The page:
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UNC Institute for the Environment Highlands Field Site
The UNC Institute for the Environment established the Highlands Field Site in 2001 as part of its effort to provide UNC-Chapel Hill undergraduate students with opportunities for experiential learning in environmental studies. The Highlands Field Site invites students to participate in a semester-long investigation into the ways that humans interact with their environment in the southern Appalachian region and the tools we use to measure, understand, and communicate those impacts. Course work in this program ranges from a focus on understanding of the region’s unique biodiversity through on-the-ground field measurements to uses of satellite imagery and remote sensing tools to look at broader contexts and spatial scales, tracking change over time. It also considers how we communicate information and knowledge, and the importance of recognizing cultural and economic influences.
The HFS, located within the Highlands Biological Station, has a long tradition of research and education that takes advantage of the diverse and rich southern Blue Ridge Mountains that surrounds it. Located in the town of Highlands, N.C. (elevation 4,118 feet), the Station is equipped for scientific investigations and education, with modern classrooms, GIS lab, aquatic labs, seminar room, and library. The 23-acre campus, a short walk from downtown Highlands, also contains dorms, molecular genetics lab, WPA-built natural history museum (Highlands Nature Center) and Amphitheater, beautiful Lindenwood Lake, and the renowned Highlands Botanical Garden, a 12-acre native plant botanical garden now in its 55th year. Amenities further include the Weyman commons building, herbarium, firepit, outdoor classroom, boats for use on Lindenwood Lake and the HBS Bike Fleet – freely available bicycles for pedaling around campus or around town.
Coursework for this field site is suitable for students pursuing a concentration area in environmental science, geography, GIS, and communications/journalism. As a part of the curriculum, students are required to complete an internship with a local organization or an independent study with an HFS faculty member and participate in a Capstone project. A total of 17 credit hours are earned.
Coursework for the Fall 2021 field site is still being finalized. Tentative courses are listed below:
- ENEC 204: Southern Appalachian Environment & Cultural History (1)
- ENEC 256: Human Impacts in the Southern Appalachian (4)
- ENEC 264: Special Topics - TBC (3)
- ENEC 395: Research in Environmental Science and Studies (3)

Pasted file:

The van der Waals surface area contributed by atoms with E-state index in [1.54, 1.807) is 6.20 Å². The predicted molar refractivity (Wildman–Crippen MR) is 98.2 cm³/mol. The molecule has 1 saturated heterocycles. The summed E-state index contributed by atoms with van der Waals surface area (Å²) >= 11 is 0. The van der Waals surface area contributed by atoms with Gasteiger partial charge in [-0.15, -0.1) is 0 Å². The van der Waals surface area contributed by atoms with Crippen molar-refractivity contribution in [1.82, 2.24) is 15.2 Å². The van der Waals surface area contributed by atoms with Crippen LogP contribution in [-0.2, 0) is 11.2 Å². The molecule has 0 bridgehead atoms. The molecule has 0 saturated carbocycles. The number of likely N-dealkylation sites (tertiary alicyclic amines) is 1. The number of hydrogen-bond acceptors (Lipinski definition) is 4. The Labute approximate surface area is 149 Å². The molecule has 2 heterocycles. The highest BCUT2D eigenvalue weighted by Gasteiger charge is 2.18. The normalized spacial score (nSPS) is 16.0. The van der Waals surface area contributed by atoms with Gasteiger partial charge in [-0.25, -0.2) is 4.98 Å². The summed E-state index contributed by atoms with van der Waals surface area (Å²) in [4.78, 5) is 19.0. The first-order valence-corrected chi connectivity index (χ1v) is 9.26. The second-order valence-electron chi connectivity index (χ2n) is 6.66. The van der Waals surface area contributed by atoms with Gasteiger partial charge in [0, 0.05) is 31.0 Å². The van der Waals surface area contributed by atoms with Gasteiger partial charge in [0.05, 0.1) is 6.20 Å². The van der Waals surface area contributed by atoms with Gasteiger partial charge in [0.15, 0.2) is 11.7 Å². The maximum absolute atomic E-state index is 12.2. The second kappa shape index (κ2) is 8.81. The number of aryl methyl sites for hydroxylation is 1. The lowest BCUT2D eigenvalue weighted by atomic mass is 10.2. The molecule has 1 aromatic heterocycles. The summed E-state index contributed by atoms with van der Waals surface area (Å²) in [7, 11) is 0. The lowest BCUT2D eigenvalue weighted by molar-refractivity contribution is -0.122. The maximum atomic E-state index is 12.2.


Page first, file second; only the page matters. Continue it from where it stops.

- ENEC 479: Remote Sensing and Landscape Analysis (3)
- ENEC 698: Capstone - Analysis and Solution of Environmental Problems (3)
Courses in this program are UNC Graded Credit.
UNC Graded Credit Programs (often taught by UNC Faculty): No action required
- These courses automatically show up on your Tar Heel Tracker and UNC Transcript.
- You will receive a letter grade for those courses, and this does affect your GPA.
Students in the Highlands Field Site program live in a ca. 1880 home, Valentine House, on the Highlands Biological Station campus. Classes are based in the W. C. Coker Laboratory building, named for the noted UNC-Chapel Hill botanist, but we take full advantage of our rich natural surroundings and spend a great deal of time in the field. The program takes advantage of its proximity to Great Smoky Mountains National Park, the Qualla Boundary (Reservation of the Eastern Band of Cherokee Nation), Roan Mountain, Gray Fossil Site, the Blue Ridge Parkway, and other areas of interest to experience firsthand the complexities of environmental history and issues facing the southern mountains.
Review the Budget Sheet posted above for detailed information on costs and fees. Costs vary per term and are subject to change.
Tuition and fees for the program are based on current UNC tuition rates, the student’s NC residency status, and operating costs of the program. Tuition and fees will be charged to the participant’s UNC student account. Review the Budget Sheet for additional Cashier Billed Expenses and Out-of-Pocket Costs. The Study Abroad Office strongly encourages students to budget carefully for their time abroad.
Getting Started: Funding Study Abroad
Complete the required UNC application by clicking “Apply Now” at the top of the page. If you have not done so already, create a profile to start your application.
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For pictures, frequently asked questions, student testimonials, and more, visit the program’s blog
For information on requesting ARS accommodations (academic, health, and mobility concerns) for a study abroad program, contact the Advisor for Access